Thursday was expected to be one of the most tense nights for security personnel deployed in Ayodhya and of course for the people living in the town where the disputed Babri Masjid-Ramjanmabhoomi site is located.
After sundown, Ayodhya was supposed to have all routes to it blocked — for those wishing to enter it and for those wishing to leave it.
A flag march was conducted in the afternoon, a day before the verdict day for the Ayodhya title suit was to be delivered by the Lucknow bench of the Allahabad High Court. The local police had ordered all markets to shut down. People were tense and remained indoors.
And suddenly the surcharged atmosphere in this temple town transformed into one of relief and relaxation soon after TV news channels started beaming news that the Supreme Court had deferred the announcement of the verdict on the title suit.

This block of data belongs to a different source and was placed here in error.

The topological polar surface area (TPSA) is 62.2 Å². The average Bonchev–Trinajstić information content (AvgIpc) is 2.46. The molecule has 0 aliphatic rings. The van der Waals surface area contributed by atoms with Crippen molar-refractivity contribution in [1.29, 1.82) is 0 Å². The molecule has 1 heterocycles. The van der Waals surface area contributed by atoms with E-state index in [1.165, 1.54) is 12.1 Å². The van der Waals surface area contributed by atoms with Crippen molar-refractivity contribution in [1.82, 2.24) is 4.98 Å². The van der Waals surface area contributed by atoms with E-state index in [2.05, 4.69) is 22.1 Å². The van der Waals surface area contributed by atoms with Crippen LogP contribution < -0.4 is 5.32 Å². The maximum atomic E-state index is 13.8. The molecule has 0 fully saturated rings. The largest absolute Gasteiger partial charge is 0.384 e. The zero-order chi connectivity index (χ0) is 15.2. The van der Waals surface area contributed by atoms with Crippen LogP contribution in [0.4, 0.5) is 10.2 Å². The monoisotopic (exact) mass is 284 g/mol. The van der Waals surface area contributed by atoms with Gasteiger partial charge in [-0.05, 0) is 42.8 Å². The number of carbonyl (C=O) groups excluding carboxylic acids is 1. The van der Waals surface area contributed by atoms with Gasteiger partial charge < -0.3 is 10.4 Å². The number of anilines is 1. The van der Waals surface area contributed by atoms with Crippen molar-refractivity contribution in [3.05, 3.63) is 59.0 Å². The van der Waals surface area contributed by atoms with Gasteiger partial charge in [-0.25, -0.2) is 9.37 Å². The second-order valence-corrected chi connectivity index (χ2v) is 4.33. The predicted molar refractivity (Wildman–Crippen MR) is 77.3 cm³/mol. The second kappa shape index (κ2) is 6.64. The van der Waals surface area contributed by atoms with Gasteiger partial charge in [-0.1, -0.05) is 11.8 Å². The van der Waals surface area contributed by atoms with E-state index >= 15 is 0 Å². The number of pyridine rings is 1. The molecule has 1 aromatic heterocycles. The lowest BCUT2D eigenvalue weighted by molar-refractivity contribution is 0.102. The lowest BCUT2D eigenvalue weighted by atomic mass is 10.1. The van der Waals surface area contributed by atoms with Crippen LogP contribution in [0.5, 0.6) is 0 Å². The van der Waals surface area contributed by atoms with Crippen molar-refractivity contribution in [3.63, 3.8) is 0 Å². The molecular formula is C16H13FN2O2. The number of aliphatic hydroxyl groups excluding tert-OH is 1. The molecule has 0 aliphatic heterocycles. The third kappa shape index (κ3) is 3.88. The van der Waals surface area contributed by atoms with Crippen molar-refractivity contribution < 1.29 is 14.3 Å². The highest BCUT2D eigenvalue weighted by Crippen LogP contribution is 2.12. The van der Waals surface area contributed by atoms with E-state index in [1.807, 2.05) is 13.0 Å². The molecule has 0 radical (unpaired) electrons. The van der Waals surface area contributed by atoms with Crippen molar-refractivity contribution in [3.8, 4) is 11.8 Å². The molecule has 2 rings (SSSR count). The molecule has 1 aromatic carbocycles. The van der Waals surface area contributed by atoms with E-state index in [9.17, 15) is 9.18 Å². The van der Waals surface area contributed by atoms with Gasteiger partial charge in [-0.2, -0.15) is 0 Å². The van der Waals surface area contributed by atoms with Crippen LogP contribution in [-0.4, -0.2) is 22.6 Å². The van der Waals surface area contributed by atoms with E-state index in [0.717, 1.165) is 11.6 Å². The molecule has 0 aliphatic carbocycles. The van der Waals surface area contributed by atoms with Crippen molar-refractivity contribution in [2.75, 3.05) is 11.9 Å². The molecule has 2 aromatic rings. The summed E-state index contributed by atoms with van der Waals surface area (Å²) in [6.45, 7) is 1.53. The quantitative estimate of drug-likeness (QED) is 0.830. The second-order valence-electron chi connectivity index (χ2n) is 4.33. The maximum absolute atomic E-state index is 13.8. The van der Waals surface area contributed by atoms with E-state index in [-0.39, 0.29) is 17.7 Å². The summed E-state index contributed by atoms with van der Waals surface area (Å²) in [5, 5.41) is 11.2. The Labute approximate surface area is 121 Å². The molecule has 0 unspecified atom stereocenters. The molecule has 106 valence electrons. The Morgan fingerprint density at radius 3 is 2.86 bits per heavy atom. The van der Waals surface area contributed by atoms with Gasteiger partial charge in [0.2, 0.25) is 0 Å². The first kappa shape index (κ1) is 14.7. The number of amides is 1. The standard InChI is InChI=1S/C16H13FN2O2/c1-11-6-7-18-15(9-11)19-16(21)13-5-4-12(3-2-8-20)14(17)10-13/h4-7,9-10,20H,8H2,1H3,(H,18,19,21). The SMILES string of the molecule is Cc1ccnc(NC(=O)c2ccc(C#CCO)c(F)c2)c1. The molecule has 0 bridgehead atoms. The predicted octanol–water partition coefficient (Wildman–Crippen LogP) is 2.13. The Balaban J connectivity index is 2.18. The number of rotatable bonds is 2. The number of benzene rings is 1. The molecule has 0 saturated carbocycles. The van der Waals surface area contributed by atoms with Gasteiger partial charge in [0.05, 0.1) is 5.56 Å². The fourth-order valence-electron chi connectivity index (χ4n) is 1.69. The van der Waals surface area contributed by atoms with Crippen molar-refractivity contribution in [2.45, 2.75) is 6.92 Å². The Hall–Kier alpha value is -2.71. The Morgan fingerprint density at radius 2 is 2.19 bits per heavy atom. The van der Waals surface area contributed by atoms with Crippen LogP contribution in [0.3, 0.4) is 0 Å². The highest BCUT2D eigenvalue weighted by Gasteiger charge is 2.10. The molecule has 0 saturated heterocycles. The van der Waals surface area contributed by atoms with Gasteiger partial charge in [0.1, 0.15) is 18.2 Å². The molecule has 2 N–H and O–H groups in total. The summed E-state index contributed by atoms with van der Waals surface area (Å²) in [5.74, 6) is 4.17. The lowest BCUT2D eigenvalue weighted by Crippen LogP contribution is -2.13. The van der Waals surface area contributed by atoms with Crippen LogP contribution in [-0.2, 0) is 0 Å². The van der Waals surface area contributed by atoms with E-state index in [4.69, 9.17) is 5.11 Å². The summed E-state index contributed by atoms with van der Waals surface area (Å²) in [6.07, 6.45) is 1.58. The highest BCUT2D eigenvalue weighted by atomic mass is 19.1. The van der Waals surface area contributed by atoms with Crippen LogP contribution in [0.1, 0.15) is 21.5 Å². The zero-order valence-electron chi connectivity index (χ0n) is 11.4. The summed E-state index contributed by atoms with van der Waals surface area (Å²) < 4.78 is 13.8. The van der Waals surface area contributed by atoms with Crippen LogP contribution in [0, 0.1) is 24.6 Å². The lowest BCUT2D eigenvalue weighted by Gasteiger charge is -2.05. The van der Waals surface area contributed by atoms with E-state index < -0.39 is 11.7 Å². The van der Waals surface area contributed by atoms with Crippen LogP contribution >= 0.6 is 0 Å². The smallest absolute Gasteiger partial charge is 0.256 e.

Cops took off their helmets, chest guards, and shin guards. And thronged to shops selling tea and samosas which were opened after the news percolated through the town.
“So you want to capture us in a relaxed mood. Go ahead. We are indeed relaxed,” commented a police constable to a photojournalist.
Several shopkeepers opened their shops around 7 pm. “I now, I won’t have a lot of business at this time when we normally close shop for the day.
But I have opened it because it is giving a good feeling,” said Rajesh Pathak, who has a provision store near the main street to the disputed site.
People spilled out on to the streets. Several hundred journalists from across the country who camped in the town began checking out of their hotels. And the town came alive at night.
But people also know that this just might a temporary spell of normalcy.
“This was much needed relief. We know things are still uncertain. On the flip side, the uncertainty for the town has been prolonged by the Supreme Court’s decision. Why can’t there be clarity. Confusion will continue,” said Zohra Begum, who sells dholaks (drums) at the Hardwari Bazaar.